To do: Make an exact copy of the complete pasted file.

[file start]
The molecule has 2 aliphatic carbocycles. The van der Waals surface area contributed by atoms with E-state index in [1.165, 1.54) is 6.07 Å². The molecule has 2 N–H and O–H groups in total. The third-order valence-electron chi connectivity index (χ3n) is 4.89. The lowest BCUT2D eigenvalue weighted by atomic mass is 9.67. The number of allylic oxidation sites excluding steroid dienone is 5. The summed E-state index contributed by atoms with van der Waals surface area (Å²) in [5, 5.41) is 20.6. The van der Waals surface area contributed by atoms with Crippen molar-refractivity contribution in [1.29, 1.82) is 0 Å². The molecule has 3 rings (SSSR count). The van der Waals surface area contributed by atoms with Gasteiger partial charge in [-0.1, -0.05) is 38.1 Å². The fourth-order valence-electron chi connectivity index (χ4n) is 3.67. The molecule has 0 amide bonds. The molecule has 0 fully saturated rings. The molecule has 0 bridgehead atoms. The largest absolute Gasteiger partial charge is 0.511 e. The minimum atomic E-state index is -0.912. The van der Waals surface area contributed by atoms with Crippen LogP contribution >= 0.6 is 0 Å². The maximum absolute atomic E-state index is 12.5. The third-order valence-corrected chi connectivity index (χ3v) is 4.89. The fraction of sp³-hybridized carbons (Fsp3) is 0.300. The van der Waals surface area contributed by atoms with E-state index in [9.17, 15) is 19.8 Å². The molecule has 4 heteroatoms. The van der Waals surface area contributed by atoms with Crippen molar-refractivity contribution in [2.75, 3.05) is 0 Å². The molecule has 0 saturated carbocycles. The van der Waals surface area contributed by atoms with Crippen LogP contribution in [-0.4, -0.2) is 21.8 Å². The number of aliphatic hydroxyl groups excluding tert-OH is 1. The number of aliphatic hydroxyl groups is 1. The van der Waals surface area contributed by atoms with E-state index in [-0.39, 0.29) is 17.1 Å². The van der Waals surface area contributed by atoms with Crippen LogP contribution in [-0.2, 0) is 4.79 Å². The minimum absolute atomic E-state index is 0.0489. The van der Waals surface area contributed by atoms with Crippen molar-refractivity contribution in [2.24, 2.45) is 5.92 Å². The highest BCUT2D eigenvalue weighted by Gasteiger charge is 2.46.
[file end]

The molecule has 2 aliphatic carbocycles. The van der Waals surface area contributed by atoms with E-state index in [1.165, 1.54) is 6.07 Å². The molecule has 2 N–H and O–H groups in total. The third-order valence-electron chi connectivity index (χ3n) is 4.89. The lowest BCUT2D eigenvalue weighted by atomic mass is 9.67. The number of allylic oxidation sites excluding steroid dienone is 5. The summed E-state index contributed by atoms with van der Waals surface area (Å²) in [5, 5.41) is 20.6. The van der Waals surface area contributed by atoms with Crippen molar-refractivity contribution in [1.29, 1.82) is 0 Å². The molecule has 3 rings (SSSR count). The van der Waals surface area contributed by atoms with Gasteiger partial charge in [-0.1, -0.05) is 38.1 Å². The fourth-order valence-electron chi connectivity index (χ4n) is 3.67. The molecule has 0 amide bonds. The molecule has 0 fully saturated rings. The molecule has 0 bridgehead atoms. The largest absolute Gasteiger partial charge is 0.511 e. The minimum atomic E-state index is -0.912. The van der Waals surface area contributed by atoms with Crippen LogP contribution >= 0.6 is 0 Å². The maximum absolute atomic E-state index is 12.5. The third-order valence-corrected chi connectivity index (χ3v) is 4.89. The fraction of sp³-hybridized carbons (Fsp3) is 0.300. The van der Waals surface area contributed by atoms with E-state index in [9.17, 15) is 19.8 Å². The molecule has 4 heteroatoms. The van der Waals surface area contributed by atoms with Crippen molar-refractivity contribution in [2.75, 3.05) is 0 Å². The molecule has 0 saturated carbocycles. The van der Waals surface area contributed by atoms with Crippen LogP contribution in [-0.4, -0.2) is 21.8 Å². The number of aliphatic hydroxyl groups excluding tert-OH is 1. The number of aliphatic hydroxyl groups is 1. The van der Waals surface area contributed by atoms with E-state index in [-0.39, 0.29) is 17.1 Å². The van der Waals surface area contributed by atoms with Crippen LogP contribution in [-0.2, 0) is 4.79 Å². The minimum absolute atomic E-state index is 0.0489. The van der Waals surface area contributed by atoms with Crippen molar-refractivity contribution in [2.24, 2.45) is 5.92 Å². The highest BCUT2D eigenvalue weighted by Gasteiger charge is 2.46.